Bottom-up exposition

I wish more authors followed this philosophy:

The approach I have taken here is to try to move always from the particular to the general, following through the steps of the abstraction process until the abstract concept emerges naturally. … at the finish it would be quite appropriate for the reader to feel that (s)he had just arrived at the subject, rather than reached the end of the story.

From the preface here.

When books start at the most abstract point, I feel like saying to the author “Thank you for the answer, but what was the question?”

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4 comments on “Bottom-up exposition
  1. Pat Corwin says:

    I thoroughly agree. Recently I found myself curious about Chef, an automation tool but without any clue exactly what that means or how to use it. There are many other tools were I would love to see a few examples of the tool/platform/service solving specific, common problems followed by why it is capable of solving so much more.

  2. g says:

    Have you read Goldblatt’s book, and was it good?

  3. John says:

    g: I have read the first three chapters of Goldblatt’s book. These three chapters make a nice, clear introduction to category theory, gradually increasing in abstraction as the preface promises.

    In chapter 4, Goldblatt begins his main topic, topoi, and the reading gets a little harder. I haven’t read much of chapter 4 so far and have only skimmed the book from there on. I’d recommend the book for someone who doesn’t care about topoi or logic. Just buy it as in introduction to category theory and read the first three chapters.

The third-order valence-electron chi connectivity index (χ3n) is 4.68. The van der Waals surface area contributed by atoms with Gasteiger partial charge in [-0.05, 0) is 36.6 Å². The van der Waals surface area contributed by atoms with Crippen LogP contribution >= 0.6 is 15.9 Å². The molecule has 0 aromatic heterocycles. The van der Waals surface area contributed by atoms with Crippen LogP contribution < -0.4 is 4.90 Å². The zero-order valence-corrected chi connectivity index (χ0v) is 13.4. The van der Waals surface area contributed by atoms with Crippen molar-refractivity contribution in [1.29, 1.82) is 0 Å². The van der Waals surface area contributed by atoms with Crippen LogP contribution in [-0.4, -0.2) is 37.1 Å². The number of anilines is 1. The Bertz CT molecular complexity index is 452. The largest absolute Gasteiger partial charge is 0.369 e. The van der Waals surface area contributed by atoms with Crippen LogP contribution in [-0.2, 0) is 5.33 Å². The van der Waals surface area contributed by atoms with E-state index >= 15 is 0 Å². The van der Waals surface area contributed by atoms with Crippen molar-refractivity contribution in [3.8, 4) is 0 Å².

4. Matt says:

    This reminds me of Generic Programming. From “Notes on Programming” by Alexander Stepanov (http://www.stepanovpapers.com/notes.pdf):

    “It is my belief that behind every useful line of code hides a generic algorithm. This belief is based on a personal experience: when I see a piece of code I immediately start asking, ‘What is the underlying concept that makes this code work?’”

    “Now, let us spend some time deriving generic algorithms. The approach is quite simple. First we need to find a useful piece of code. We can use all kinds of sources: existing libraries, Knuth, application code. It should, however, be a useful piece. There should be some evidence that people use it or want to use it. Secondly, we see what makes it work and try to abstract the requirements and identify the concept on which it is really defined.”

    Similarly in “Elements of Programming” by Alexander Stepanov and Paul McJones (http://www.elementsofprogramming.com/); in Section 5.9., “Concepts and Their Models”:

    “This chapter proceeds deductively, from more general to more specific concepts, by adding more operations and axioms. The deductive approach statically presents a taxonomy of concepts and affiliated theorems and algorithms. The actual process of discovery proceeds inductively, starting with concrete models, such as integers or reals, and then removing operations and axioms to find the weakest concept to which interesting algorithms apply.”

    (An example of this approach is Section 5.5., “Generalizing gcd,” applying this process to the greatest common divisor (GCD) algorithm.)